Can Goods:The quantities are in case lots of most canned goods= 12 large cans or 24 small cans
2 canned tomatoes = 24 cans
2 tomato sauce
1 tomato paste
2 black olives
3 corn
1 creamed corn
2 green beans
1 kidney beans
1 garbanzo beans
1 pinto beans
1 peaches
1 pears
1 grapefruit sections
1 home canned pie cherries

In individual can amounts from at least 8 to 20 (I'm too busy to go take accurate inventory)
Albacore tuna
Chicken meat
Beef in cans
Beef stew
Chili with beans and meat
Vienna Sausages
Spam (lol)

MSC Food

Dried fruit (about 4 pounds of dried apricots, apples, pears, prunes.)
Craisins (2 large packages)
Wild Rice in retort cooked packages
Rice, brown, wild and white
Pinto Beans
Navy Beans
Split Peas
Soy Sauce
Peanut Butter (3 large)
Apricot Jam (2 large)
HoneyBrown SugarWhite Sugar
Vinegar (cider and balsamic)
Olive oil
Peanut oil
Hot chocolate mix
Chocolate chips
Coffee!!!! very important ....ground coffee 3 large cans
Dehydrated Buttermilk mix
Marie Callander Cornbread mix
Dried milk
Dehydrated onions
Case of Top Ramen
Lots of pasta
3 really large containers of Parmesan Cheese
4 pounds of kosher salt
Iodized salt
Barbeque sauces
Marinara and Alfredo Sauces in bottles
Lop Cheong sausages (Chinese dried sausages)
Dried Mushrooms
Nori (seaweed sheets)

Case of wine, several bottles of champagne, Scotch, Rum, Vodka and other spirits

Several cases of Snapple drinks
Grapefruit Juice
Orange Juice
Cranberry Juice
Bottled Green Tea
Lots of bottled water

Cat Food

More misc food things I can't recall right now.

Flour, Polenta, Cornmeal, Bisquick, Walnuts, Pecans and other nuts...I keep in my freezer to avoid weevils. The freezer contents are another story. Plus I have a kitchen full of spices, salt, pepper and other food stuffs. My husband says we can eat for a month out of the crap (his term) I have in the kitchen.


Rubbing Alcohol
Lots of Lamp Oil and extra wicks
Matches and Butane Lighters
Clothes Pins
Laundry Soap
Liquid hand soap and baby wipes
Twine and light rope
Paraffin blocks
Canning Jars with Lids
Paper plates, plastic utensils, paper napkins and plastic drinking glasses
Toilet paper and paper towels
Plastic drop cloths and table covers
Garbage bags
Plastic wrap and waxed paper

Amunition.... yes for the guns. If push came to shove, I would not be adverse to knocking off a deer, pheasant, goose or even one of the local cows of which there are hundreds.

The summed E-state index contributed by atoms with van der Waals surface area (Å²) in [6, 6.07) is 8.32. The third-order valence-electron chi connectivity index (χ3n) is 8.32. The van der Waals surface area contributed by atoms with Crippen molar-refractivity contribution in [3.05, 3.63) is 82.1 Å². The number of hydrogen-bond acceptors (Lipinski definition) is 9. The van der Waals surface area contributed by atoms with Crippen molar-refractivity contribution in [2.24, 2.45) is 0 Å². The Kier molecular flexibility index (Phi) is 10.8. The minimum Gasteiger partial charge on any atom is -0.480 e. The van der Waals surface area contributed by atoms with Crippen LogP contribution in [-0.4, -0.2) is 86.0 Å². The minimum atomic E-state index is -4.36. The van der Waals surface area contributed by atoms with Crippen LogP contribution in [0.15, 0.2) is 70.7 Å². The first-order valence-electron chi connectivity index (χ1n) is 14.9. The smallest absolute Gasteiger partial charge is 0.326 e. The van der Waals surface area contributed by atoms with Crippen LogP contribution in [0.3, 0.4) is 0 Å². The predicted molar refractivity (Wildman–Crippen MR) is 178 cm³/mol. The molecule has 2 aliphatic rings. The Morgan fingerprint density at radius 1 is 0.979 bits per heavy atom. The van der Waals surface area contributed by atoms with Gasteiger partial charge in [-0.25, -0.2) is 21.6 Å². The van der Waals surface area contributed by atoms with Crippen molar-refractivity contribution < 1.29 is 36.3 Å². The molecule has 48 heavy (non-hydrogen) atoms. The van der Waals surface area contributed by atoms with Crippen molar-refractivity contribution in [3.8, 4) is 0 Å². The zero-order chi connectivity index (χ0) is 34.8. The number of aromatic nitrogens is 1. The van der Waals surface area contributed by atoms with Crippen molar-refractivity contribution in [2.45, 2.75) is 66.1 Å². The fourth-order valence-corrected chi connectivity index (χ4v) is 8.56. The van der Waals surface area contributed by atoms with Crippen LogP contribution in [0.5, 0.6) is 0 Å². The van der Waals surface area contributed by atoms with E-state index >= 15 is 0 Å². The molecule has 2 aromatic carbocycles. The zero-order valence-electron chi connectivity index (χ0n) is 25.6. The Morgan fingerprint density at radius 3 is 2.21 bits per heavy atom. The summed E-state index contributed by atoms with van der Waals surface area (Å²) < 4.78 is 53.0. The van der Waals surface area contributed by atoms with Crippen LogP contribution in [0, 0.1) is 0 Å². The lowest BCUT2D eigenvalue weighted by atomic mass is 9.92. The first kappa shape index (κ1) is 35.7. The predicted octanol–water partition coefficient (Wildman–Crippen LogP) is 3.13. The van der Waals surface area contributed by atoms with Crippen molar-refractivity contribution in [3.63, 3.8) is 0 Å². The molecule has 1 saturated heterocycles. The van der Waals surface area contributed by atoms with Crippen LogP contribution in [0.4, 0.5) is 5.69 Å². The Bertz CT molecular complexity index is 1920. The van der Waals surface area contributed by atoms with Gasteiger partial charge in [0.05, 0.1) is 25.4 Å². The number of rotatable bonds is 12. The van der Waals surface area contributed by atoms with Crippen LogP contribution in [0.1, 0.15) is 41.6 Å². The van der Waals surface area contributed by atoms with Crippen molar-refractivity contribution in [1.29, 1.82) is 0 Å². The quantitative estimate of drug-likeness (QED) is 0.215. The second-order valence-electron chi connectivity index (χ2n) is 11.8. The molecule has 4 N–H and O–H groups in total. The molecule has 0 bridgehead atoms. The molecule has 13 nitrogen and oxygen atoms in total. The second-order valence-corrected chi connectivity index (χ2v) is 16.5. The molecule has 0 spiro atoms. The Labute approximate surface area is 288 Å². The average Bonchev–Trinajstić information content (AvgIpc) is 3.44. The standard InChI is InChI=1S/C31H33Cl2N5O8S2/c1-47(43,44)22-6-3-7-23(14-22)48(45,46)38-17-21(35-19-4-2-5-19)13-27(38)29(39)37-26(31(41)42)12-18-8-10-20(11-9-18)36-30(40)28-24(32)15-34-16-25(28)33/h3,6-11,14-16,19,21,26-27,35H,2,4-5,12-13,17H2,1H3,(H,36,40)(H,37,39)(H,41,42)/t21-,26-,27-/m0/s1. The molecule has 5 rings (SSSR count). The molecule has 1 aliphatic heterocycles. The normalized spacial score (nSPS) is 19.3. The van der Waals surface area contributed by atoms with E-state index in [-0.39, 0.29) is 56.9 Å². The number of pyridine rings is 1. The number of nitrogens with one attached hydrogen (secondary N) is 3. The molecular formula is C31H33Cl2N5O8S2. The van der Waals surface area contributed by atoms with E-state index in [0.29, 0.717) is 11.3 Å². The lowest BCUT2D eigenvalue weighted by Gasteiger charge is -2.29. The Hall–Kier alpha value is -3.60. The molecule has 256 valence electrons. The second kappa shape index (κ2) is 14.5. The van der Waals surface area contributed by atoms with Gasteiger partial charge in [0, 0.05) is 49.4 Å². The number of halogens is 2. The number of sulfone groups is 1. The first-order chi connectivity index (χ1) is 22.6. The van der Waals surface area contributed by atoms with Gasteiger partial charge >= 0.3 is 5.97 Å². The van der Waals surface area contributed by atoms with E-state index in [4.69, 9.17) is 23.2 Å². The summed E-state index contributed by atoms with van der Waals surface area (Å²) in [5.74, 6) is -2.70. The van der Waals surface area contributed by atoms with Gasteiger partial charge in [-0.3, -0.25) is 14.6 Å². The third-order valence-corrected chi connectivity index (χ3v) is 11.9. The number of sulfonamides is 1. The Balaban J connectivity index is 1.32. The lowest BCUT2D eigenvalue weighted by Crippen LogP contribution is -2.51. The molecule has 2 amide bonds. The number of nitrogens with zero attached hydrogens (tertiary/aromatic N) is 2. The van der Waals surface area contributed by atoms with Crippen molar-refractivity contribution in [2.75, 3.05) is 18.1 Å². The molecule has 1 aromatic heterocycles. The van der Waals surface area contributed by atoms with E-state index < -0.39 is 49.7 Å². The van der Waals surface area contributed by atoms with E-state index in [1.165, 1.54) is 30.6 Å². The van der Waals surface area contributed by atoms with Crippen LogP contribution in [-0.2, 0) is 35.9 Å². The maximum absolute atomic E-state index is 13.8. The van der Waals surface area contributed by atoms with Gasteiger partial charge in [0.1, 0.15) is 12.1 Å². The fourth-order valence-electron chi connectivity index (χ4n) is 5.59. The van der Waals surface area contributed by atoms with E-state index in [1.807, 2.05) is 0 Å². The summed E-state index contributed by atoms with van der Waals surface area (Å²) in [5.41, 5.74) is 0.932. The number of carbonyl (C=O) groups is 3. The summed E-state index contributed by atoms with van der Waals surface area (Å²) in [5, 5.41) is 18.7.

Medical kit for grab and go. In addition to the extensive medical kit I have in my bathroom.

Batteries, Flashlight, Blanket, Plastic Tarp also for the grab and go. Hopefully we get to sit and stay put.

Decks of cards and poker chips (to go with the alcohol)
Scrabble and other games. Hey... If we are going to be stranded in our home, might as well have some fun.

Plus my husband has an entire shop filled with tools of all kinds, generator, gas cans, nails.... you name it..... he's got it.


Tuesday, May 08, 2007

Rhubarb Crisp

Super recipie, super easy for rhubarb lovers. You are out there somewhere. This is a recipe I've had for years and years. It never fails.


1 cup rolled oats (old fashioned, not instant)
1 cup brown sugar
1 cup flour
1/2 cup butter
1 teaspoon cinnamon
4 cups diced rhubarb

1 cup sugar
2 tablespoons cornstarch
1 cup water
1 teaspoon vanilla

1. In a bowl combine the oats, flour, brown sugar and cinnamon. Cut the butter into pieces and rub though the mixture until crumbly. I just use my fingers for this process. Press 1/2 of mixture into a 9 inch square pan or pie plate. Spread the fruit over the crumbs.

2. In a sauce pan combine the water, sugar and cornstarch. Cook over medium heat until thickened and clear. Cool slightly and add vanilla. You can add a few drops of red food coloring if desired. I never do. Pour syrup over fruit. Top with remaining crumbs. Bake at 350 for 50 minutes.

Top with whipped cream if desired. If you have strawberries you can throw some of those in as well.

Armageddon Pantry